Bringing the Farm to the City
Organic food has become relatively easy to get at high quality D.C. restaurants. Local, surely, has also become a staple for restaurants touting their commitment to healthier food supply chains. But if you happen to eat in a D.C. restaurant that advertises its use of local and organic ingredients, chances are that you’re eating something from the Tuscarora Organic Growers Cooperative.
Tuscarora Organic Growers (TOG) is a true gem in the world of restaurant suppliers. Based out of south central Pennsylvania, TOG is a co-op of 44 small family farms found mostly within seven neighboring counties. Together, these farms supply organic produce to about 200 restaurants in the D.C. and Baltimore region. Originally started as three small farms and one tiny cooler, today Tuscarora houses six giant coolers (about the size of a two-car garage) and will ship over 100,000 cases of produce to restaurants and grocery stores in just one season.
This past week, I had the opportunity to tour Tuscarora and a few of their farms. Those on the tour included folks that buy from TOG, including D.C. and Baltimore restaurants, smaller grocers, farmer’s markets, the good people of Sweet Farm Sauerkraut and Washington’s Green Grocers, to name a few. What could be better than a workday spent in Pennsylvania farmland with good people, good farms and delicious food?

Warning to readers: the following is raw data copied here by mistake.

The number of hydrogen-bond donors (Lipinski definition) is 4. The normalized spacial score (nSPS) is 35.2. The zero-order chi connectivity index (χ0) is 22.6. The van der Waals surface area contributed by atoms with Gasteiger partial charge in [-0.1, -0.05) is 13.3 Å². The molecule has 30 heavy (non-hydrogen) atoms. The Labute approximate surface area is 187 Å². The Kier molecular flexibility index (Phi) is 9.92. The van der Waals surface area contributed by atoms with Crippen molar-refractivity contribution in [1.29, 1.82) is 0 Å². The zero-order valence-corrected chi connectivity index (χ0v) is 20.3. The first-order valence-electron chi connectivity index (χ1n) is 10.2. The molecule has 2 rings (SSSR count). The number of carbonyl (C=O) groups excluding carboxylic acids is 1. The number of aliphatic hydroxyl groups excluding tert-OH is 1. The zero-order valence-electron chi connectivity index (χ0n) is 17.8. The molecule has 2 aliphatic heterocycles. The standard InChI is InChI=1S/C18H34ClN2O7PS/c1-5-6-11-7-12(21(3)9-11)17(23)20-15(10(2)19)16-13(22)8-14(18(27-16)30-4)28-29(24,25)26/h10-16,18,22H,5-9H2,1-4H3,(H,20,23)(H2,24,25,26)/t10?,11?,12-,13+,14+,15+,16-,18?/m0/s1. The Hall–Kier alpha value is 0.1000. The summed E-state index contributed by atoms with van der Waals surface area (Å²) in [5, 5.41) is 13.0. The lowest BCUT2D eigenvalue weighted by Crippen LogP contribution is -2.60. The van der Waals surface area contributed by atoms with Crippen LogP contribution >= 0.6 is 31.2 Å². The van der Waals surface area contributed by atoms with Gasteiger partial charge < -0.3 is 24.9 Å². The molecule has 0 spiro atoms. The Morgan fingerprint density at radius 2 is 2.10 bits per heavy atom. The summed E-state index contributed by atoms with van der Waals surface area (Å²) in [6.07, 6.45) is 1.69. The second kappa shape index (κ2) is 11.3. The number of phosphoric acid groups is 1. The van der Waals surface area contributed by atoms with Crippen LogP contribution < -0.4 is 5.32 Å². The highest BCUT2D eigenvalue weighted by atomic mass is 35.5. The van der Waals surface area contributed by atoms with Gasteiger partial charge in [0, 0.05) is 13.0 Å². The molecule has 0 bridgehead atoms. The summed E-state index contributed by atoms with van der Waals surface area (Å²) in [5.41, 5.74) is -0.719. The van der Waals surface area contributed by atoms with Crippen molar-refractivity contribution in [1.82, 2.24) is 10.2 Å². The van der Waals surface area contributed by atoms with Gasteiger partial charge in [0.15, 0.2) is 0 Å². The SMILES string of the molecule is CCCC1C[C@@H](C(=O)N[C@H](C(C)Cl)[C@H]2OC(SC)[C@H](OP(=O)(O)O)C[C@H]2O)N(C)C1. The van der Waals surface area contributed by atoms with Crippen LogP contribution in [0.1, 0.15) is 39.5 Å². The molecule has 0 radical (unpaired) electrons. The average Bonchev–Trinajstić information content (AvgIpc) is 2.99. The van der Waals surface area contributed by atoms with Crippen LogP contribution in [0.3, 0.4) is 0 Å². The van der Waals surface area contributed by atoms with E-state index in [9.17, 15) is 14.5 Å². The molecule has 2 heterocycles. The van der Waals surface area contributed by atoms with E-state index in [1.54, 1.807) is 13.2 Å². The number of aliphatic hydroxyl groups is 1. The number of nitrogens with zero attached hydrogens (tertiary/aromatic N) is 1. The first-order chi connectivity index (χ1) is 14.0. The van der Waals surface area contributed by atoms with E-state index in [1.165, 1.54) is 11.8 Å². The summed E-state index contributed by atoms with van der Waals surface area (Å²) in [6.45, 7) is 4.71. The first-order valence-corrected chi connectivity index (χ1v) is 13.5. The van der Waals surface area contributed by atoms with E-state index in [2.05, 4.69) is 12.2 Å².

Here’s a bit about my day:
We started at the warehouse and offices, which is near Maddensville, Pa. That’s about two hours northwest of D.C. and about an hour outside of Hagerstown, Md. Here at the warehouse, we were given a tour of their refrigeration system, a brief history of TOG and the ins and outs of a local supplier. “Warehouse” gives the impression of a big supplier, but the actual facility is relatively small. Produce is constantly being shipped in and out. Now that the spring season has just turned its corner, the produce supply is smaller, but surely bulking up.
The warehouse and offices are located right on New Morning Farm, which is one of the original three farms that started TOG. Jim and Moie Kimball Crawford started New Morning Farm in 1976, and have been running their organic farm ever since. It is 95 acres, 30 of which are used for 60 different vegetable crops, and it is pure beauty. Farmhands (and a few dogs) were scattered throughout the fields, busily working on their specific crops and projects while we were given a tour of a small portion of the farm.
The tour of New Morning Farm was followed by a delicious lunch provided by TOG; a potluck of pulled pork, chicken, mac ‘n cheese, fresh salad greens, lots of veggies and my first rhubarb pie of the season(!) served with Standing Stone Coffee (first time having their coffee and it was maybe the best I’ve ever had). Lunch allowed for time to talk with other visitors and their connection to the food world, as well as a Q&A session with TOG and Jim from New Morning Farm.
We were then bussed to our second farm, Hares Valley Farm, a few miles away — a bit smaller of an operation, but beautiful nonetheless. Hares Valley Farm grew some of the spiciest arugula I’ve ever tasted, lots of pea shoots and enormous, kelly green chard, as well as quite the egg operation!
I’ve always jumped on an opportunity to visit farms in the D.C. region, but this one was particularly enjoyable. Perhaps that’s because the day was shared with so many interesting people scattered in the food world or because of the rhubarb pie, or potentially because it gave a better perspective on how restaurants can source their food. If customers knew the farmer that grew their food or that their “organic” food came from California, would it make a difference in where they’re eating?